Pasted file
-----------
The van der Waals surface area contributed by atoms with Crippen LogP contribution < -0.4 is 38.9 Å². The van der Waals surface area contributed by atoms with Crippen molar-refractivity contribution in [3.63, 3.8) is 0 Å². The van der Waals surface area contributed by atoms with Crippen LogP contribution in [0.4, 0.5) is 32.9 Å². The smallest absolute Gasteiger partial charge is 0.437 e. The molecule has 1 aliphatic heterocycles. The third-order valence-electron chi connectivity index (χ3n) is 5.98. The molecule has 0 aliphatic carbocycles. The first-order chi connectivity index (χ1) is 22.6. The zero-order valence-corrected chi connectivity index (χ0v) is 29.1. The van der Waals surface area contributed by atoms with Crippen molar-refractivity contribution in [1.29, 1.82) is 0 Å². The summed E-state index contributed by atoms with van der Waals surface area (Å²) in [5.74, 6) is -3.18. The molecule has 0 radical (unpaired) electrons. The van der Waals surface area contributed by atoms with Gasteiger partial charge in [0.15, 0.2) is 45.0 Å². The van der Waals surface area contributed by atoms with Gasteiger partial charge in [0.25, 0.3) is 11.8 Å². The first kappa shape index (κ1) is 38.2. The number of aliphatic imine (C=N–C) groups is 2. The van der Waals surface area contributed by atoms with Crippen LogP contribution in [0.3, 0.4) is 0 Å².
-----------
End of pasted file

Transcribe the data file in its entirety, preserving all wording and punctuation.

The van der Waals surface area contributed by atoms with Crippen LogP contribution < -0.4 is 38.9 Å². The van der Waals surface area contributed by atoms with Crippen molar-refractivity contribution in [3.63, 3.8) is 0 Å². The van der Waals surface area contributed by atoms with Crippen LogP contribution in [0.4, 0.5) is 32.9 Å². The smallest absolute Gasteiger partial charge is 0.437 e. The molecule has 1 aliphatic heterocycles. The third-order valence-electron chi connectivity index (χ3n) is 5.98. The molecule has 0 aliphatic carbocycles. The first-order chi connectivity index (χ1) is 22.6. The zero-order valence-corrected chi connectivity index (χ0v) is 29.1. The van der Waals surface area contributed by atoms with Crippen molar-refractivity contribution in [1.29, 1.82) is 0 Å². The summed E-state index contributed by atoms with van der Waals surface area (Å²) in [5.74, 6) is -3.18. The molecule has 0 radical (unpaired) electrons. The van der Waals surface area contributed by atoms with Gasteiger partial charge in [0.15, 0.2) is 45.0 Å². The van der Waals surface area contributed by atoms with Gasteiger partial charge in [0.25, 0.3) is 11.8 Å². The first kappa shape index (κ1) is 38.2. The number of aliphatic imine (C=N–C) groups is 2. The van der Waals surface area contributed by atoms with Crippen LogP contribution in [0.3, 0.4) is 0 Å².